A number of prominent insurers in the Lloyd’s market, including Arch, Beazley, Dale, Hiscox and Munich Re are supporting the scheme which will provide events companies with the option of purchasing cover from September, alongside standard commercial events insurance.
What has the reaction from business been like?
The news has been welcomed by events bosses including Jamie Njoko-Goodwin, Chief Executive of UK Music and Denis Desmond, Chairman of Live Nation UK and Ireland.
But the premium is high, which will impact small businesses, said Lesley Robinson, Chief Executive of British Marine, the organisers of Southampton International Boat Show. He said: “This insurance cover is now incredibly important for large events like the Southampton International Boat Show which have significant upfront infrastructure costs. It simply isn’t worth contemplating what another enforced closure of our event without this insurance would have done to our own industry.
“Although this new cover is welcome, it does come at a significant premium, which, for many small businesses like ours, which have endured extreme financial challenges during the pandemic, will impact heavily on our ability to generate surpluses that in our case are reinvested entirely in our Industry.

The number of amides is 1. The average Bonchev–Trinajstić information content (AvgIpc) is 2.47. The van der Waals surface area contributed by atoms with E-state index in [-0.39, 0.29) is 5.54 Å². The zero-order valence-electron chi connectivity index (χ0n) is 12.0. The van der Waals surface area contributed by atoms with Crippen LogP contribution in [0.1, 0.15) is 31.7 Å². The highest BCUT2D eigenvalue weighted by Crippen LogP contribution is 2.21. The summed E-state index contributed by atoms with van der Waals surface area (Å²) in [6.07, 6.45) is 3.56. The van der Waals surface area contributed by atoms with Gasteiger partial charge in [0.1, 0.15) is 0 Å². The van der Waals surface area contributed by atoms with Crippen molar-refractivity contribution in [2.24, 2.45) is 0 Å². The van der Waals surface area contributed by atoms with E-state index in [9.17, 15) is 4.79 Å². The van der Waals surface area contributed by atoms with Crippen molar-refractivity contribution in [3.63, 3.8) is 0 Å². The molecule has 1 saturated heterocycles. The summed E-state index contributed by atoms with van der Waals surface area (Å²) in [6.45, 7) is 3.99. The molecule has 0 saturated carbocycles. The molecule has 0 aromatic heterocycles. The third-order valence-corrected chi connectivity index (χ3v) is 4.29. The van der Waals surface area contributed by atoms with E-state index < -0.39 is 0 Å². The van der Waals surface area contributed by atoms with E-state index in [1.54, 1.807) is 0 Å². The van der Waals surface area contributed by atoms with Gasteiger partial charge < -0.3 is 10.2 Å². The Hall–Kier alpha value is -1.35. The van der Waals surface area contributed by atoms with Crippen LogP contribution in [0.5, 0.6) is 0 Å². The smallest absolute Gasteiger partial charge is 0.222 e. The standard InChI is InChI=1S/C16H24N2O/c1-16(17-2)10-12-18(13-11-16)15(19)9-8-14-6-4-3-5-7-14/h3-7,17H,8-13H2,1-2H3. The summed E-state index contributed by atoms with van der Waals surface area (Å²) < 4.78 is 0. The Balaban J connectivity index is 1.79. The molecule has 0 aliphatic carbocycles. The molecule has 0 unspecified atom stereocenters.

“With the successful rollout of the covid vaccination scheme in the UK, we hope that this insurance scheme is only ever an unused safety net for the events industry.”
Paul Reed, chief executive of the Association of Independent Festivals (AIF), was pleased the Government has introduced a new £750 million insurance scheme to support the live events sector.
But he warned the insurance does not cover events that are affected by a potential reintroduction of social distancing measures which limit their capacity.
He said: “It is positive that festival organisers will now have an option for Covid cancellation.
“The scheme doesn’t, however, cover a festival needing to reduce capacity or cancel due to social distancing restrictions being reintroduced, so it remains imperative that Government continues to work with the sector in areas such as Covid certification to try and avoid such an eventuality and ensure that organisers can plan with increased confidence for 2022.”